I've been told the play "Over the Tavern" was similar to how our family grew up in Black Rock in the 1950s. The three of us, my sister Carol (the oldest), my brother Tom (the middle child) and I had the adventure of a young lifetime above and in Tommy's Schuper House.
My father, Tom, was a very hard-working and kind man who ran the business and catered to the needs of many. He was known as the friendliest bartender in the city. My mother was a nurse and kept a pulse on the business to make sure it stayed healthy.
The real story for me is about the wonderful life I had growing up with my two guardian angels.
Carol was the one my brother and I could count on to be there for us. When mom and dad were working, which was about 16 hours a day, Carol would make sure that dinner was served. She attended to all the household chores and would watch over what we were doing. She could rule with an iron fist or give us that stare that said "don't you dare."
Tom is the most amazing person I know. I was four years his junior. He had a collection of Lionel trains in a spare room that any collector would love. I was always into anything Tom was doing. On more than one occasion, I would go into the train room and set in motion a train wreck that would make any Hollywood producer proud. While my brother got angry, he never hit me or wrecked my things. He always found a way to get me back on track.
I was the youngest and the most spoiled. An example of this occured on my brother's 13th birthday. Our father took us out shopping for Tom's present. He wanted a BB gun. Once I saw what he was getting, I wanted one, too! I carried on so much that my dad bought me one.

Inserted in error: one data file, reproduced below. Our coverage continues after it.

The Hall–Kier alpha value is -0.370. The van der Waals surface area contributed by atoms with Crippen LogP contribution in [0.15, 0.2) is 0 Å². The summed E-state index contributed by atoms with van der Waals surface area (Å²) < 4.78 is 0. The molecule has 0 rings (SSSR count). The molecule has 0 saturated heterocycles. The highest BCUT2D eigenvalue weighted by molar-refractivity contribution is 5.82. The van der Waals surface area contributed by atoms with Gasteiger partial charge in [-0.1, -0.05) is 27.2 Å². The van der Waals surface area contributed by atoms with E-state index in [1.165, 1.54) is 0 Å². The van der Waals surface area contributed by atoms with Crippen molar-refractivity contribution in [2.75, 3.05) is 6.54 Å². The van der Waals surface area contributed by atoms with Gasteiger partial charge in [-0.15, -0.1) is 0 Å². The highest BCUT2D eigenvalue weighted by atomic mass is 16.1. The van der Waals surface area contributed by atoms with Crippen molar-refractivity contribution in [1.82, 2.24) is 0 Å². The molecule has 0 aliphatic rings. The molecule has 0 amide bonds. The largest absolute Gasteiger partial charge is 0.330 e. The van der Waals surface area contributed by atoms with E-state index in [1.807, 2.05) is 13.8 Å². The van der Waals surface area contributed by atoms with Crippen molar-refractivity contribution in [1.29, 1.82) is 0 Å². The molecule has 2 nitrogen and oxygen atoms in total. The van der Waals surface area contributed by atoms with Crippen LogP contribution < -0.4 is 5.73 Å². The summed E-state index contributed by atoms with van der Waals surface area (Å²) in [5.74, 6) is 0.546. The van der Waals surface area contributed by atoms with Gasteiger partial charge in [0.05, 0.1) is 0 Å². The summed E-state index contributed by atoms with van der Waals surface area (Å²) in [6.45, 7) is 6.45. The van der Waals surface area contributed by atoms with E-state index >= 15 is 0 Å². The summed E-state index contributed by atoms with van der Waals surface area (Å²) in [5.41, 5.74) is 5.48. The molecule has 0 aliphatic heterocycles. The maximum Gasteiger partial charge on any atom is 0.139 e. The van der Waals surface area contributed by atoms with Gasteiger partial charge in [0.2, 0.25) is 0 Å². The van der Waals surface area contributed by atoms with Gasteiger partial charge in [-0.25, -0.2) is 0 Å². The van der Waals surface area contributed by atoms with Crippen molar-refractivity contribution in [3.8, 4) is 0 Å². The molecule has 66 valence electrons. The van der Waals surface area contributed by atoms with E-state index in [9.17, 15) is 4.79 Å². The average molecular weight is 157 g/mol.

Sharing time upstairs while mom and dad were working could be a neat time. Carol and Tom taught me about the secret passage. If you pulled the rug away and opened a small compartment in the floor, you had a great view of the bar and cash register below.
The three of us had a great time pouring salt into the beer below. We would laugh and bond for what would become a lifetime of togetherness. When my father had time to eat dinner with us, he always was looking in that hole.
Carol was the one who showed me what style was. She recognized that at 13 I needed help in the hair and clothes department. She was and still is my expert in these areas. She turned me into what now is called an extreme makeover. She spent many of her hard-earned dollars on me and I think her efforts were rewarded. I must have received the shopping gene from her. Neither of us ever met a mall we didn't like.
My brother and sister both have the gift of gab. Tom is like my father, the friendliest and nicest guy you will ever meet. I have never heard of anyone who didn't like Tom. Carol would easily win the Super Bowl of conversation. It is like being in the two-minute drill or the hurry-up offense with her. Any hesitation on your part, and you're finished. She is so kind and loveable.
While growing up was not easy for any of us, having the two best guardian angels in the world looking after me made my life a wonderful experience. I love both of them and thank them for taking good care of me.